• Mapping their complete, end-to-end supply chain to fully understand the extent of products impacted, potential costs, alternative sourcing options, alternative manufacturing options, including relocation of production outside of China with a focus on country-of-origin planning as a means to mitigate impact
  • Identifying strategies to defer, eliminate or recover the excess duties paid under Section 301, such as bonded warehouses, Foreign Trade Zones, substitution drawback, eligible Free Trade Agreements, and Chapter 98 (Special Classification Provisions)
  • Exploring strategies to reduce customs value of imported products subject to the additional duties, such as reevaluating current transfer pricing approaches, reviewing potential to bifurcate product and non-product costs, and considering First Sale for Export into the US
  • Reviewing contracts with suppliers and with customers to understand who has liability for increased duties and whether there are opportunities for negotiation
  • Developing compliance processes and procedures that demonstrate reasonable care in the face of increased customs enforcement and scrutiny
  • Assessing whether US customs bonds are adequate to support the increase in tariffs

Additionally, the imposition of Section 301 duties will almost certainly impact transfer prices of US distributors that purchase from related parties. Along with the strategic importance of mitigating duty impact while aligning the income tax and customs approaches, affected parties should review the mechanics for reporting any transfer pricing adjustments to US Customs. This process may be particularly complex when duties are present for only a portion of the year. US Customs has very specific rules for reporting adjustments to prices made after importation, such as transfer pricing adjustments. These rules require the importer to take specific actions before importing goods for which prices may be adjusted, including adding customs-specific language to transfer pricing policies. With proper planning, refunds may be available on duties paid should transfer prices be reduced.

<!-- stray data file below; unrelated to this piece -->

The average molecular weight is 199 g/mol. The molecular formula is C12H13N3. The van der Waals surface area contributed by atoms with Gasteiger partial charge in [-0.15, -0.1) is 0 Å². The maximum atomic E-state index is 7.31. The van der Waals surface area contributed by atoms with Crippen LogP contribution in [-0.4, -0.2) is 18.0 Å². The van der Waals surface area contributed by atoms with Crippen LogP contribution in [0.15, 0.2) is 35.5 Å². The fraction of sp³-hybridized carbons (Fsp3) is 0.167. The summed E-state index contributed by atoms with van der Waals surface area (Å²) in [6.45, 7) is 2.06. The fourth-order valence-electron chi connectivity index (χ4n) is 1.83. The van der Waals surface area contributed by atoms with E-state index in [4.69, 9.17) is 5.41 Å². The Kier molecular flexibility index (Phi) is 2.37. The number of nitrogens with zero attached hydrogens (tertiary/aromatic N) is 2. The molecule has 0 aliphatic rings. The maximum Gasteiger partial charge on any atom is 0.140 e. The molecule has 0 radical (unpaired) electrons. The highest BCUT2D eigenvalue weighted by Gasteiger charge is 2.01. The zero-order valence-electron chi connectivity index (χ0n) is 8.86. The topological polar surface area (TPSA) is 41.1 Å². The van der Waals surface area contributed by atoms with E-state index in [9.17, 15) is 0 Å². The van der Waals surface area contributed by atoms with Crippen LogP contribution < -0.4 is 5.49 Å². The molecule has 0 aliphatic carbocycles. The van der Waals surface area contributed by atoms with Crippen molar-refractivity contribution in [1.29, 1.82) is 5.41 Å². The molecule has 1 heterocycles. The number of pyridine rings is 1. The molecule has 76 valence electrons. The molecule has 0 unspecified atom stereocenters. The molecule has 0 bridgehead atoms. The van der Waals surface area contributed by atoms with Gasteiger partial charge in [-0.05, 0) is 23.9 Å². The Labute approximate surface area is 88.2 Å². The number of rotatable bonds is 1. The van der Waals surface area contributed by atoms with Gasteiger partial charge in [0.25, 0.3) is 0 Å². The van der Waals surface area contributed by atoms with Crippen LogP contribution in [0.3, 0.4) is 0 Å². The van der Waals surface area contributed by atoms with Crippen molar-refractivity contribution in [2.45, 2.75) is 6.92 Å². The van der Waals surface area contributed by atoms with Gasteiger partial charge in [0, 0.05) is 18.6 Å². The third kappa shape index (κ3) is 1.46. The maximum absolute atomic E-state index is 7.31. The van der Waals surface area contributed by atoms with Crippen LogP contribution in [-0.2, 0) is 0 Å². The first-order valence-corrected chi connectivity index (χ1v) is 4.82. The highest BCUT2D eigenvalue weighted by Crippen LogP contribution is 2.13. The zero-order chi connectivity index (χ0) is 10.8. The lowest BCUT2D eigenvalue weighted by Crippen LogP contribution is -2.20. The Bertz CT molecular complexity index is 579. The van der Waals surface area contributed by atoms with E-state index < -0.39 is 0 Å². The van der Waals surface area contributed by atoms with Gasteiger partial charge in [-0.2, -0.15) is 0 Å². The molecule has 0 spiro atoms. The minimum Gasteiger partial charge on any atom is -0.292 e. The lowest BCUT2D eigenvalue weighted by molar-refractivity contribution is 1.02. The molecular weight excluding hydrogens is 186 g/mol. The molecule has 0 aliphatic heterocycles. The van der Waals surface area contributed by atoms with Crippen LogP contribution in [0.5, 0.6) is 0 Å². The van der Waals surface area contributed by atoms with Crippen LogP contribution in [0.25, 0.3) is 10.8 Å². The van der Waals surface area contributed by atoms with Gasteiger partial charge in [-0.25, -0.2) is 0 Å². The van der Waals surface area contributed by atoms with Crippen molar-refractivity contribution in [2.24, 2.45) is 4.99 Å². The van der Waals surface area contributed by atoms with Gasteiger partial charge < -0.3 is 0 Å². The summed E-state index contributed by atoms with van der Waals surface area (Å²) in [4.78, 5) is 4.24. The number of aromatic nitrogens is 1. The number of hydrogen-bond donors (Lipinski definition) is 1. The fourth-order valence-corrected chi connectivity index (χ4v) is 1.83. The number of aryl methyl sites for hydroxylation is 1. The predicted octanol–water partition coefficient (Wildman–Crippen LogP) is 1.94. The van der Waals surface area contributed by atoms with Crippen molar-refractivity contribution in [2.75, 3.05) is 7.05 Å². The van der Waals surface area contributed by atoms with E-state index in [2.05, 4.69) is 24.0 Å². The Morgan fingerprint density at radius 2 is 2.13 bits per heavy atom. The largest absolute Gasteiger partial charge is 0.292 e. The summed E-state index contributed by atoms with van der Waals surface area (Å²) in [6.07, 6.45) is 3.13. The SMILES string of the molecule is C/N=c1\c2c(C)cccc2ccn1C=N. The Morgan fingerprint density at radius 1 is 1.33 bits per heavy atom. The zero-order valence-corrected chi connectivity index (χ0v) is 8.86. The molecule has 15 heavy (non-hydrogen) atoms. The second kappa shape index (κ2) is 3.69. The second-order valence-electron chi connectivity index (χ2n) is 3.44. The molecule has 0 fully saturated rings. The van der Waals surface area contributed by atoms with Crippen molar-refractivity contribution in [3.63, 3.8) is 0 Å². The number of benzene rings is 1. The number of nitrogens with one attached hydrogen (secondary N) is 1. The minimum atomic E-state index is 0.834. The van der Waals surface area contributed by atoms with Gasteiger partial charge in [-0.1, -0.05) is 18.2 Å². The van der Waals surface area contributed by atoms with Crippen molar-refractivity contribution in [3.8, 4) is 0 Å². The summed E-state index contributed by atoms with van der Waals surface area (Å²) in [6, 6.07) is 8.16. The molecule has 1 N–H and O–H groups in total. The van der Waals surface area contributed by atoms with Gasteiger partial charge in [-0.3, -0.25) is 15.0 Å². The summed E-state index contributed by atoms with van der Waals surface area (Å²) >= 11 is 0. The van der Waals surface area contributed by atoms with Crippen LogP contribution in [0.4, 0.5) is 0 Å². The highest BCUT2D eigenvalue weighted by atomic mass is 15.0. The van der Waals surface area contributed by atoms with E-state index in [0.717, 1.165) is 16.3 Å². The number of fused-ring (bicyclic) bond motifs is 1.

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Endnotes

1 See https://ustr.gov/sites/default/files/Section%20301%20Exclusion%20Extension%20FRN.pdf.

2 These include steel and aluminum, semiconductors, electric vehicles, batteries, critical minerals, solar cells, ship-to-shore cranes and medical products.

3 See EY Global Tax Alerts, US Biden Administration and USTR announced additional tariffs upon completion of China Section 301 review, dated 15 May 2024, and USTR publishes further guidance on impacted China-origin products subject to additional Section 301 tariffs, dated 23 May 2024 .

4 The count for exclusions eligible for extension through 2025 is provided as an estimated number only because each product description could contain several HTSUS codes eligible for exclusion.

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Contact Information

For additional information concerning this Alert, please contact:

Ernst & Young LLP (United States), Global Trade

Published by NTD’s Tax Technical Knowledge Services group; Carolyn Wright, legal editor